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Falcons opponent profiles: How to attack the Tampa Bay Buccaneers

Preying on the weaknesses of a division rival in order to achieve success in the year ahead.

Kim Klement-USA TODAY Sports

The Falcons are going to need to beat 13 teams in 2015 just to make the playoffs. We're breaking down the best way to win against each one, starting with the team's familiar NFC South opponents.

Tampa Bay Buccaneers

2014 Record: 2-14
Key Additions: QB Jameis Winston (R), S D.J. Swearinger, T Donovan Smith (R), DT Henry Melton, LB Bruce Carter
Key Subtractions:
S Dashon Goldson, DE Michael Johnson

Falcons vs. Bucs in 2014: Falcons 56, Bucs 14 (Week 3), Falcons 27, Bucs 17 (Week 10)

I won't mince words: The Buccaners got better after a nightmare 2014 season, but they're not going to be good enough just yet. Harsh, but I think fair.

The biggest upgrade is at quarterback, where rookie Jameis Winston has a strong arm, underrated accuracy and enough mobility to keep defenses honest. After suffering through Josh McCown and Mike Glennon a year ago, the Bucs will be glad to have a legitimate quarterback to build around, and Winston should be worth at least a couple of wins for this team.

Aside from that, though, it's not clear how the Buccaneers have really improved significantly over a year ago. Melton is a nice player when his head's screwed on straight, Swearinger should be an upgrade for a perenially disappointing safety corps and Bruce Carter is a nice upgrade at linebacker. All together, though, this is largely the same team with a more stable defense, an upgrade at quarterback and a nice young tackle who is likely to scuffle a bit in his first year, like most rookies at the position. That's a recipe for improvement, especially given this team's nightmarish performance in close games, but vaulting ahead of the Falcons, Panthers and Saints will require more than that.

This is a team with a young QB, quality receivers and promising pieces on defense, so they're not that far away from contending, and they remain the divisional team I'm most concerned about over the long haul. I just don't think they're ready yet.

How should the Falcons attack them?

I turned to Sander Philipse, the editor-in-chief at our friendly rival Bucs Nation, for a more complete look at his favorite team's weaknesses and strengths.

1) The offensive line is probably their biggest weakness, so I'd blitz blitz blitz blitz. The Bucs have a rookie quarterback with one or two rookie starting linemen, and they had the worst line in the NFL last year. Put pressure on the quarterback and offense to get everything right, snap in snap out, and you'll see them mess up a whole lot more than you'll see them succeed. At least that's what I'd expect out of a rookie quarterback. It helps that most of their receivers are built for the deep ball and not the quick bailout passes to counter the blitz.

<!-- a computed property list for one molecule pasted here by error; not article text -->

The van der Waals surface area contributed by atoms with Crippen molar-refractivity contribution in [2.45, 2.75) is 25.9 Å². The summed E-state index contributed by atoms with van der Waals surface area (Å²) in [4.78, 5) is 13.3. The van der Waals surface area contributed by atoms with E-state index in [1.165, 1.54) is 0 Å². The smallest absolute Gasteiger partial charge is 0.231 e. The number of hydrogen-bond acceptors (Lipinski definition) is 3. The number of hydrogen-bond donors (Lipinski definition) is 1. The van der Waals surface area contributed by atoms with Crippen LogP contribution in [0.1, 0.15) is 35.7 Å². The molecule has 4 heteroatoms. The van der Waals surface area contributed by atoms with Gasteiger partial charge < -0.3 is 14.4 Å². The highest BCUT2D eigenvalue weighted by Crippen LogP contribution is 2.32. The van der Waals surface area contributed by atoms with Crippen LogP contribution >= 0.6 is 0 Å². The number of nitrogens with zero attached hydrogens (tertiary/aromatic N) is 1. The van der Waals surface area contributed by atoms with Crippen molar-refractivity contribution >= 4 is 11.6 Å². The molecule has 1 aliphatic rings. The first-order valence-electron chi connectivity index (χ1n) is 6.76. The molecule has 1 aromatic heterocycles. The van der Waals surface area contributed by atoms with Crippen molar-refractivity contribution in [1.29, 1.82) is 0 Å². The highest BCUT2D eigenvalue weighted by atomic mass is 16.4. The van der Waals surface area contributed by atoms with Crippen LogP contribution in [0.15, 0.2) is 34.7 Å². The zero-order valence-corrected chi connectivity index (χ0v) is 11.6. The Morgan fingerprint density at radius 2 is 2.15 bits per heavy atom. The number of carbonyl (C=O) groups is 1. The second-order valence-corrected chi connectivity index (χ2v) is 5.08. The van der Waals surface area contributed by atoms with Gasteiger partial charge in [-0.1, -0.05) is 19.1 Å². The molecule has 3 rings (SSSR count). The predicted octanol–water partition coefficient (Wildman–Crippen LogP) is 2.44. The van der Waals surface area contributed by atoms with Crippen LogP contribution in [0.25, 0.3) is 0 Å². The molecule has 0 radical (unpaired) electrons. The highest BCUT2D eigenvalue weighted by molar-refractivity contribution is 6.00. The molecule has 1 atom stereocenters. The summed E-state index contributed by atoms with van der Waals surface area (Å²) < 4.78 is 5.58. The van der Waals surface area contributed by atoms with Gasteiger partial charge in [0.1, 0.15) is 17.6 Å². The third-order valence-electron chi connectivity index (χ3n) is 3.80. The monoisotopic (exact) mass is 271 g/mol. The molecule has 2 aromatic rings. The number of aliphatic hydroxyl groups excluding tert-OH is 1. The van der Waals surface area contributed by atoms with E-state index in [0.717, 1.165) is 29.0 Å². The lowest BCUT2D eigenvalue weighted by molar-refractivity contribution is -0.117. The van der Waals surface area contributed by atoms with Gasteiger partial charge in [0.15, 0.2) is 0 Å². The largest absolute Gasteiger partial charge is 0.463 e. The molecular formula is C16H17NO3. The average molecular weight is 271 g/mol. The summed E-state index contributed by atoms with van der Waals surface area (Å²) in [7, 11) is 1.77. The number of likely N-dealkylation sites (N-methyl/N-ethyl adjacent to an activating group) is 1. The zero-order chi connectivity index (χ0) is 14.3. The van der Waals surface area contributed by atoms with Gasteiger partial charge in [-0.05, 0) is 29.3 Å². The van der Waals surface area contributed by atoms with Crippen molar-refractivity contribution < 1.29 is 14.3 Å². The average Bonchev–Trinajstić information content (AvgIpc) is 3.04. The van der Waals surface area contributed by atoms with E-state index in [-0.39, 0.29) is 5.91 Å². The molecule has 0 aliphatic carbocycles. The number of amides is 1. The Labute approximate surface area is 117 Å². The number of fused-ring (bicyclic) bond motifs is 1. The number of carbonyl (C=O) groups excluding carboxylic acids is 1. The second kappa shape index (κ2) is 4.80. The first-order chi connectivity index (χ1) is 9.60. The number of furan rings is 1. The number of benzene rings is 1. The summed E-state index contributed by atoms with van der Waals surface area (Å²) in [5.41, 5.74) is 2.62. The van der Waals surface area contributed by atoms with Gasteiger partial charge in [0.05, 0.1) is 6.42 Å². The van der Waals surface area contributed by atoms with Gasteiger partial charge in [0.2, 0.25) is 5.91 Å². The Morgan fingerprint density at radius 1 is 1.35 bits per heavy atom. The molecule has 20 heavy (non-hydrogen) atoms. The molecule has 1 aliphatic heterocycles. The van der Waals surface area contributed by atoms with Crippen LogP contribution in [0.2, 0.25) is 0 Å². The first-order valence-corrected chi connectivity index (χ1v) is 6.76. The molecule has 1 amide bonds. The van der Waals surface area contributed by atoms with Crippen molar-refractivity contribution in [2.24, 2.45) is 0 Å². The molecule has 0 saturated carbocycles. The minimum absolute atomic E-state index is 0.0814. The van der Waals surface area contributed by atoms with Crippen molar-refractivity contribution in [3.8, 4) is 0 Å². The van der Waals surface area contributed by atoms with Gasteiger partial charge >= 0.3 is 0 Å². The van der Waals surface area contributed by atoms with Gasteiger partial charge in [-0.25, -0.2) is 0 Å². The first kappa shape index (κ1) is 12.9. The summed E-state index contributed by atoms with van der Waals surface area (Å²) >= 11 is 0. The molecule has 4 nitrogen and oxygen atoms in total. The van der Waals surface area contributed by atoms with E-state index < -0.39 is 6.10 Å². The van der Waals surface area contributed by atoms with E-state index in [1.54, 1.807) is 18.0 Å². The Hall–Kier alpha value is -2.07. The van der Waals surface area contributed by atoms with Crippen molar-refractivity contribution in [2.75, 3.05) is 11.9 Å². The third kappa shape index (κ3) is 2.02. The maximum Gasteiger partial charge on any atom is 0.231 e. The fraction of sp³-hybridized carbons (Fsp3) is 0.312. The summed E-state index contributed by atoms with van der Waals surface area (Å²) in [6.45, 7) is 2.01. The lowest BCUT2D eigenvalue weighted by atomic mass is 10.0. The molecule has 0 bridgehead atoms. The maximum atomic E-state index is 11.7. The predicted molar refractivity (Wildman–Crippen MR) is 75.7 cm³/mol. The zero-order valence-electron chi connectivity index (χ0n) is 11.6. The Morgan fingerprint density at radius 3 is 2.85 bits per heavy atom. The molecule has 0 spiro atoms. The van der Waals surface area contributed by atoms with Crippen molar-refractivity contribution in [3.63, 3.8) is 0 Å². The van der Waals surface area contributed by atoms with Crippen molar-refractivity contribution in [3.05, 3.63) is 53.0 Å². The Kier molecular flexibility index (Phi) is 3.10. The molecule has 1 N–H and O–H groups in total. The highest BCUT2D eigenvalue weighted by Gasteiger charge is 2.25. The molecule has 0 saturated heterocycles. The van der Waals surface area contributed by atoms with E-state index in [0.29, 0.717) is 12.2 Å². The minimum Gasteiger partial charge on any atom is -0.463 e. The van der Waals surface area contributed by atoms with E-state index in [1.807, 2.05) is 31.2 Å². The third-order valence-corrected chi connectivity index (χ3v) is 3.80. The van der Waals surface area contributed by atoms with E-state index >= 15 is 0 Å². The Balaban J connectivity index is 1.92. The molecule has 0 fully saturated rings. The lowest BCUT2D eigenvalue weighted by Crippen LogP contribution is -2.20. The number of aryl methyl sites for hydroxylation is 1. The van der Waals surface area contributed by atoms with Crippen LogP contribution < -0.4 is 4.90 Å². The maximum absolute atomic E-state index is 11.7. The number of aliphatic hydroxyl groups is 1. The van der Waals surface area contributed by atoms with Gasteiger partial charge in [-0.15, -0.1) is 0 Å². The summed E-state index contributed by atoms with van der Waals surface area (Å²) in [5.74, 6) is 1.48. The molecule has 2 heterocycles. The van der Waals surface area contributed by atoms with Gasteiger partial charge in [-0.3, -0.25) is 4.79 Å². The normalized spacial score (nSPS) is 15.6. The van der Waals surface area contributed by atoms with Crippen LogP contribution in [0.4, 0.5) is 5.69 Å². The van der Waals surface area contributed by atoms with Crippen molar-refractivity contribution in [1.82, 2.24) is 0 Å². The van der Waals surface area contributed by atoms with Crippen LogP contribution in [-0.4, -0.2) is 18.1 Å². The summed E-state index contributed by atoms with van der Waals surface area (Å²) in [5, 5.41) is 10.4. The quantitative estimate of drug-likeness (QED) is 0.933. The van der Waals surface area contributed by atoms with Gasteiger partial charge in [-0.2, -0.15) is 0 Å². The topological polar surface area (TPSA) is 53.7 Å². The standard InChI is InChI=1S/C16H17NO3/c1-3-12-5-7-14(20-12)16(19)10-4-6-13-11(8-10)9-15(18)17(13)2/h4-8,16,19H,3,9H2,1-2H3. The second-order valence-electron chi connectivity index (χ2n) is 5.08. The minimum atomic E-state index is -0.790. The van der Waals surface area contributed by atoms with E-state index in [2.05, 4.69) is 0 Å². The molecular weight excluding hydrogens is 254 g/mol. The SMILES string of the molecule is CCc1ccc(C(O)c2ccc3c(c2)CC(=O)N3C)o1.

2) On defense, the Bucs' biggest weaknesses are probably at defensive end, safety and middle linebacker. Intriguingly, their run defense was actually pretty good last year and those weaknesses showed up mostly in the passing game -- and they haven't done enough to fix those holes. Which to me suggests that you should try to target the middle of the field a lot -- target Julio Jones on deep posts and use tight ends to punish the strong safety and middle linebacker when you can. Commit extra blockers to stopping Gerald McCoy and be content with leaving the offensive tackles on islands and you should have enough time to get the ball off, too.

The Bucs' biggest strengths are likely going to be throwing the ball up for grabs to Vincent Jackson and Mike Evans, and potentially Austin Seferian-Jenkins depending on his development. On defense, the tandem of Gerald McCoy and Lavonte David is devastating as always, but they only function within the context of the defense as a whole.

Bottom line

The Falcons are well-equipped to beat the Buccaneers again in 2015, because they can attack the secondary with a plethora of receiving options, the Bucs' ground game is still shaky and their defensive is incredibly stout up the middle, but considerably less so on the edges. All of this is on paper, of course, and we still don't know exactly what Kyle Shanahan's offense and the Quinn/Richard Smith/Raheem Morris defense will look like. But I feel reasonably confident that small strides forward from the defensive front seven and a proficient passing attack will put them in a good position.

If WInston can get time—and he might, given the still uncertain state of the pass rush—this a team with the receivers to give that Falcons secondary fits, and you can never count out a team with superstar-caliber players like Gerald McCoy and Lavonte David. I have the Falcons splitting the season series, but if the Falcons can execute on what they do best, they can beat Tampa Bay.